- Wes reserves a few nice words for Lee Scott, the Conservative MP he defeated at the 2015 general election. But he tells us nothing at all about how it felt to beat the one and only Conservative MP to lose their job (as a Parliamentary Private Secretary) after signing Wes’s NUS pledge against tuition fees and then refusing to vote for the Coalition’s £9,000 fees.
- Wes is open about how much he owes to the NUS, both for giving him so many opportunities and experiences and for providing so many supporters for his political career. But we never find out about how it has felt for him to watch the NUS sink into a mire of anti-semitism allegations – a problem that got so bad that, last year, 21 former NUS Presidents, including Wes, warned privately of an ‘existential threat’ to the organisation.
In short, despite the voluminous details on Wes’s childhood, the dots between his early years, his student activism and his chosen profession as an elected public servant are never fully joined up.
Wes’s experience as an undergraduate is nevertheless clear evidence of how higher education can change lives. His time at Cambridge, Wes writes, differs from that of most of his contemporaries because, while they escaped the pressure of student life in the holidays, ‘for me, Cambridge always felt like the great escape’ and an improvement on his holiday job of working in the electrical store Comet.
This is reminiscent of the recent finding in the HEPI / Advance HE Student Academic Experience Survey that, compared to other students, ‘care-experienced students are significantly more likely to agree strongly that they have a sense of belonging at their institutions.’ Even if there is a growing epidemic of loneliness in higher education, for some people enrolling in higher education can feel like coming home.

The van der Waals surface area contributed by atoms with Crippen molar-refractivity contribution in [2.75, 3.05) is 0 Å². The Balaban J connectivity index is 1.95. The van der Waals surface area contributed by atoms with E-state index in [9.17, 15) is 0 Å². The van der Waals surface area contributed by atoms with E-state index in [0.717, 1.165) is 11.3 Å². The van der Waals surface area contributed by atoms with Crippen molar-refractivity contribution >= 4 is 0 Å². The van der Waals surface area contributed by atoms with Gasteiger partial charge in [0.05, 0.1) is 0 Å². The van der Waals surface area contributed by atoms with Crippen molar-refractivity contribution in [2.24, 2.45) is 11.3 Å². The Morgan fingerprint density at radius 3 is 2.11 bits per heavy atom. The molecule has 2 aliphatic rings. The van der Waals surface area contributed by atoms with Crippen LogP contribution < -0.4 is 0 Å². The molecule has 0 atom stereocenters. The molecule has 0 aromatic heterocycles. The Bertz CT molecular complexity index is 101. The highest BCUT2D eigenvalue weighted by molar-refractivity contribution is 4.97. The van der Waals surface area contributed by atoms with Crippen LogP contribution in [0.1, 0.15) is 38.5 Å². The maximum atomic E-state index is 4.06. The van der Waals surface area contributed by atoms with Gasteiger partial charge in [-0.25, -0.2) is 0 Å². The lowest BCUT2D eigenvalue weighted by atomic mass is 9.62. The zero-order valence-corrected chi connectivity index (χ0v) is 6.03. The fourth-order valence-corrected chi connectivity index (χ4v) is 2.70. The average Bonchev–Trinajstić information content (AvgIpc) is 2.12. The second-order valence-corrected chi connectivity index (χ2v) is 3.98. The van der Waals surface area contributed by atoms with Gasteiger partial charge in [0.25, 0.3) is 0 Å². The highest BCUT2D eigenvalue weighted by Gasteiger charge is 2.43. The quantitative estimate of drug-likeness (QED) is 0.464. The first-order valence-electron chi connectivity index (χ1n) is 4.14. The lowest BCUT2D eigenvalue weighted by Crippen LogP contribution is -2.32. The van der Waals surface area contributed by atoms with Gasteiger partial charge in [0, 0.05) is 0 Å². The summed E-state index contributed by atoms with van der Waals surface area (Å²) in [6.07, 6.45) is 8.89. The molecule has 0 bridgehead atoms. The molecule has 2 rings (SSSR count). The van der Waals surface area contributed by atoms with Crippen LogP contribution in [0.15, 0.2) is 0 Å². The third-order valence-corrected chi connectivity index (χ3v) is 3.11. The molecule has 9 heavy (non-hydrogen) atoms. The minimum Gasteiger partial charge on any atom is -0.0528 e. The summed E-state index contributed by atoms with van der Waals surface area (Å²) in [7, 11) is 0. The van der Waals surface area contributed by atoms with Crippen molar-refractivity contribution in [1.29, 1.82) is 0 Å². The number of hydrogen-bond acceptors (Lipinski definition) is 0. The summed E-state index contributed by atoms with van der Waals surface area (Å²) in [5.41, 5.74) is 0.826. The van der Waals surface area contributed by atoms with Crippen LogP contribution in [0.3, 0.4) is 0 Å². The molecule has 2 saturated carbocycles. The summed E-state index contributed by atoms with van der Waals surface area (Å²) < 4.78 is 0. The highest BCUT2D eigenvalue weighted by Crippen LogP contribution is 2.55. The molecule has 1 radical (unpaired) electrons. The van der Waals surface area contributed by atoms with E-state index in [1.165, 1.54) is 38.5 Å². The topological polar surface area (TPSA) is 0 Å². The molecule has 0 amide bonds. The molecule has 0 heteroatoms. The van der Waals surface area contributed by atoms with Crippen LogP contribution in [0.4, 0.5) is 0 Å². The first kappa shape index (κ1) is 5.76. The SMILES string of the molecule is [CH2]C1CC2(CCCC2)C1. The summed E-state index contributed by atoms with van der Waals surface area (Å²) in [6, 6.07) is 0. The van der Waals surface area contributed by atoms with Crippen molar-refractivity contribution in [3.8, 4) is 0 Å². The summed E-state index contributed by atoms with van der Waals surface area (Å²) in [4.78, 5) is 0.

The book wasn’t Wes’s idea but, if he does ever have a pop at the top political job as so many people expect, it won’t do him any harm to have a tome about his disadvantaged London roots on the shelves. And some of the anecdotes are good, even if the best stories, such as how Wes’s maternal grandmother shared a prison cell with Christine Keeler or how his beloved paternal grandfather was a firm Tory, are already well known from past interviews.
One tale that particularly sticks with me is how 14-year old Wes decided to represent Labour in his school’s mock election in 1997 because of Ann Widdecombe: ‘I’d seen the prominent Conservative MP attack single-parent families in the media, and it felt to me like a direct attack on Mum.’ If the Conservative Party really does plan to fight the next election on ‘woke’ issues, how many more effective lifelong enemies might it provoke?
In the end, it is good Wes eschewed the approach taken by those politicians who refuse to write autobiographies on the grounds that it can resemble ‘a dog returning to its vomit’. But I still wish his book was shorter and, given the author is of interest because he is a famous politician, included somewhat more politics. If Wes makes it to Number 10, we won’t have gained much from knowing that he has a particular penchant for pinching profiteroles.